Monday, April 28, 2014

Walking through Fire

Case here. I got in from Tel Aviv yesterday morning around 9:30am and hitched a ride with a friend to the hospital. When I first got in, Kit, Callie, and Pat were all here with Wanda and she was pretty lucid and was able to communicate and I spent the night here with her last night.

It's easy to stay positive if we're only thinking about the head problems, so let me start with that.  The blood on her brain has most definitely affected her ability to say what she wants to say. The nurses come in every hour or two and ask her a few questions followed by telling her to do various things like clenching her first, moving her legs, etc. The typical questions are 'what's your name,' 'where are you?,' and 'what year is it.' Depending on how sleepy she is, she will almost always eventually get her name out, but the other two questions are anyone's guess much of the time - "Pain City USA" was one of the responses to the location query (even though she says she's not in much pain right now). She never has trouble with the movement-on-command parts. It seems that as the day wears on, her responses become more difficult. For instance, our friend Elizabeth who is a pediatrician at Vanderbilt came by around 1pm with lunch for us and mom definitely recognized who she was and greeted her with a fully formed sentence that maybe had one or two words wrong. We took about an hour or two to eat and talk and when we came back, I asked mom who had come by to see her and she emphatically responded with 'Elizabeth!' Fast forward 30 minutes, though, and mom couldn't answer her name nor who I was. The brain is a crazy place indeed. Overall, her night was not-that-great when it comes to having coherent responses, but when 6am rolled around, she was demanding food and we were having a good conversation - obviously labored and confusing, but more complicated than just yes/no/gee. She's had a good appetite this morning and has been showing off her mental state to the slew of doctors that have come by and even went so far as to remind Dad that he needed to get the registration renewed by the end of the month on her S2000. To sum up all of her head issues - there's blood on her brain, it's stabilized, her mental function is getting better.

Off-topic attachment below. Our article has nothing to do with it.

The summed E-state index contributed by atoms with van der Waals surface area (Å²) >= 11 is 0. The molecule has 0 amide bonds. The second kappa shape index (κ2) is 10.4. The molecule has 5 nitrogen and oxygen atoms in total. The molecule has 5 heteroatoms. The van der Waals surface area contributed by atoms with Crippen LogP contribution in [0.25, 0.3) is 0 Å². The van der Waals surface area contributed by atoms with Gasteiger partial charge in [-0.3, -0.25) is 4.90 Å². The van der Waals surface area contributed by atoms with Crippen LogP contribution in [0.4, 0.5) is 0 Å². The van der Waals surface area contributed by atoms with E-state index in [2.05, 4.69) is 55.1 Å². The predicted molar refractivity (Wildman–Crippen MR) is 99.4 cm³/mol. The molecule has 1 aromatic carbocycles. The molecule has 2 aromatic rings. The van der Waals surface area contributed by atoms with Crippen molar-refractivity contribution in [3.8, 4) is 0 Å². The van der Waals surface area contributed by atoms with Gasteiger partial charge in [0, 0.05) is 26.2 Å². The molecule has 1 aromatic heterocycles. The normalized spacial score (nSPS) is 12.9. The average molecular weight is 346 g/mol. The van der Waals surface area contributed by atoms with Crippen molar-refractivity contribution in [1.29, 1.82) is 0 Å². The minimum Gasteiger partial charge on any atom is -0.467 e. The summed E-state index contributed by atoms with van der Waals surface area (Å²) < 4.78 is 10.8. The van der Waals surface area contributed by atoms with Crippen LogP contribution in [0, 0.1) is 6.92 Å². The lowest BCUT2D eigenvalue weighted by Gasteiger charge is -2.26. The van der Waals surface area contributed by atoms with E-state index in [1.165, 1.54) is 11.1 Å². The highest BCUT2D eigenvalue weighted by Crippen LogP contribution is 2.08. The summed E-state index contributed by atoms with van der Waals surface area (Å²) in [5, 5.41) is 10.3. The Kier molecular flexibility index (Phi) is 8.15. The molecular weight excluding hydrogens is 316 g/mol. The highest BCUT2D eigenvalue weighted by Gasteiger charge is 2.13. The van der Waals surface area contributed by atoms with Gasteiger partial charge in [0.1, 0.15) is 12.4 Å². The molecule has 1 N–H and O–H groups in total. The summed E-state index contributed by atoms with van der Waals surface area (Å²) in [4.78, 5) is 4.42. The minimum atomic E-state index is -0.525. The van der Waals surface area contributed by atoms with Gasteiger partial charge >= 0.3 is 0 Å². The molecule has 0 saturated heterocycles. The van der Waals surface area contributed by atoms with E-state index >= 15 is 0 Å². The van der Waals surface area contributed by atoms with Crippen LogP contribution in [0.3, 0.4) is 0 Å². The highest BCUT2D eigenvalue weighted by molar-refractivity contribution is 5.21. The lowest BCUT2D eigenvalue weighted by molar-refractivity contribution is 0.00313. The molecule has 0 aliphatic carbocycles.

Now we get into the nitty gritty - why has her blood not been clotting and what about AML?

So - they know that her blood hasn't been able to clot due to her B cells creating factor 8 inhibitor antibodies. This inhibitor keeps her immune system from orchestrating blood coagulation, which means she wont stop bleeding even if she had a plethora of platelets. As far as I can tell, they have done two things to fix this, both considered temporary. First, they are giving her Novo 7 which orchestrates coagulation through a different means (??). Second, they have given her prednisone, a steroid, which should keep the B cells from producing the inhibitor. This has worked at stabilizing everything, but it's not a permanent fix.

Her bone marrow biopsy shows that she has 30% blasts, which is how they determined that she has AML. They are currently looking harder at the results of the biopsy to determine what has caused the AML (evolution from MDS, donor cells, her cells, etc), but the result of that shouldn't affect their next, immediate, course of action. She's going to need chemo to put the leukemia into remission and get us into a place where she can heal as we figure out the next steps.